In its early years, the brigade relied primarily on volunteers. They operated throughout the 1920s – the decade of the brigade’s establishment – improvising as they went along, with no guidance from the authorities. Once they were set up, the volunteers requested that the city council provide them with equipment and funding.

It wasn’t until 1929, when the number of fires in the city rose, that the city council began to allocate funds for the fire brigade. In 1935, a year after the volunteers struggled to extinguish a fire that broke out in the Petah Tikva “Ha’argaz” factory, a special committee was appointed to investigate the state of the city’s firefighting infrasctructure, concluding that a staff of volunteers would no longer suffice; instead, a large-scale fire department was to be built, fully equipped with high-end extinguishing equipment and paid firefighters.

In her book, Surrounded by Light and Sea (Hebrew), Anat Helman notes that “Some of the committee’s conclusions were gradually implemented, and a few years later fires were handled in most part by paid firefighters, while volunteers were left with a secondary role.”

A booklet titled “The Volunteer Firefighter: The Tel Aviv Fire Brigade celebrates its ‘Bar Mitzvah’ anniversary“, (Hebrew) January, 1938. The illustrated graph in thebottom image displays the number of fires in Tel Aviv during the years 1931-1937.

The Tel Aviv fire department was not only busy extinguishing fires and rescuing cats. After the Tel Aviv Police Orchestra shut down, the fire Department Orchestra and the Maccabi Tel Aviv orchestra competed for the public’s affections. In the mid-1930s, the fire brigade won first place in the Tel Aviv orchestra competition.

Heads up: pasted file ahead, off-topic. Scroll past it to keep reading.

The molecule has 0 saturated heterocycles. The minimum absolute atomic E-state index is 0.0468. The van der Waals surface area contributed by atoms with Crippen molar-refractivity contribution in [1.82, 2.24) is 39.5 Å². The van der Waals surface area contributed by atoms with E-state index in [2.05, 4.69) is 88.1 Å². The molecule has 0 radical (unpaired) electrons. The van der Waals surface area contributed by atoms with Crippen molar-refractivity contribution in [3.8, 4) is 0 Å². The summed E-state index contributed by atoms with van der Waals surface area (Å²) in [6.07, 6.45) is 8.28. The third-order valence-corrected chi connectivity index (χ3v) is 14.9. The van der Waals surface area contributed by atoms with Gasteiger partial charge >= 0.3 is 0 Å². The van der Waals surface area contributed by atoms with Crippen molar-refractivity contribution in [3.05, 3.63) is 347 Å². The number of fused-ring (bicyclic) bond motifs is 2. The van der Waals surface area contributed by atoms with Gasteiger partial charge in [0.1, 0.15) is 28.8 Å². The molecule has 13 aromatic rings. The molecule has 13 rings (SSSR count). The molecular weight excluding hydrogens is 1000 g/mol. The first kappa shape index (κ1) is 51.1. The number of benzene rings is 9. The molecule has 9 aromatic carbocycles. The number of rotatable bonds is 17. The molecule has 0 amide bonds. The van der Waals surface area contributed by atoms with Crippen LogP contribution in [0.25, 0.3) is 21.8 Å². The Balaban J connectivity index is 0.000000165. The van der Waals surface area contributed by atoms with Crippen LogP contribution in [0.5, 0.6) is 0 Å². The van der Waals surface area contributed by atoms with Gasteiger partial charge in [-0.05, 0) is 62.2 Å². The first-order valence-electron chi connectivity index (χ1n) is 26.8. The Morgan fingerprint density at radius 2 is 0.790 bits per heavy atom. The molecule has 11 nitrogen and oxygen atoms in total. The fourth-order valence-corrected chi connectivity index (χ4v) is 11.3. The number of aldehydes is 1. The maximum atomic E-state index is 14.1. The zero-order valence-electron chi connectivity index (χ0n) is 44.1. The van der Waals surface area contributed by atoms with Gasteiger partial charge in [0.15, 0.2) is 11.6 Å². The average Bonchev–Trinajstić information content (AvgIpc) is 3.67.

The volunteer firefighters would also be tasked with providing security for public events. On more than one occasion, they used their fire hoses to disperse protests that had gotten out of hand, a practice that received some harsh criticism from sections of the public.

The Tel Aviv fire department by the water tower on Rothschild Boulevard, the 1920s, the Bitmuna Collection

Tel Aviv’s firefighters, 1938, the PhotoHouse Collection

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Feeling Israel: Helen Keller in the Holy Land

"I can't see you, but I feel you, and I know that you are happy, because you are in your homeland, which is being rebuilt."

Helen Keller carrying an infant, the village for the blind at Kfar Uriel, photo: Beno Rothenberg, the Meitar Collection

The name of Helen Keller is known today throughout the world for her personal struggle as a blind and deaf woman. She became a social activist, promoting awareness and working to integrate people with disabilities into society. In the early 1950s, she even visited the young State of Israel as part of a tour on behalf of the American Foundation for the Blind.

Helen Keller’s visit in Israel in May 1952 wasn’t only for the purpose of meeting politicians in the Knesset or Prime Minister David Ben-Gurion in his home. Keller toured the country and met members of her community in Israel. “I can’t see you, but I feel you,” she conveyed through a hug to the children of Kibbutz Degania, who gathered around her car. “I know that you are happy, because you are in your homeland, which is being rebuilt.”

Helen Keller (left) in a meeting with Labor Minister Golda Meir, photo: David Eldan, GPO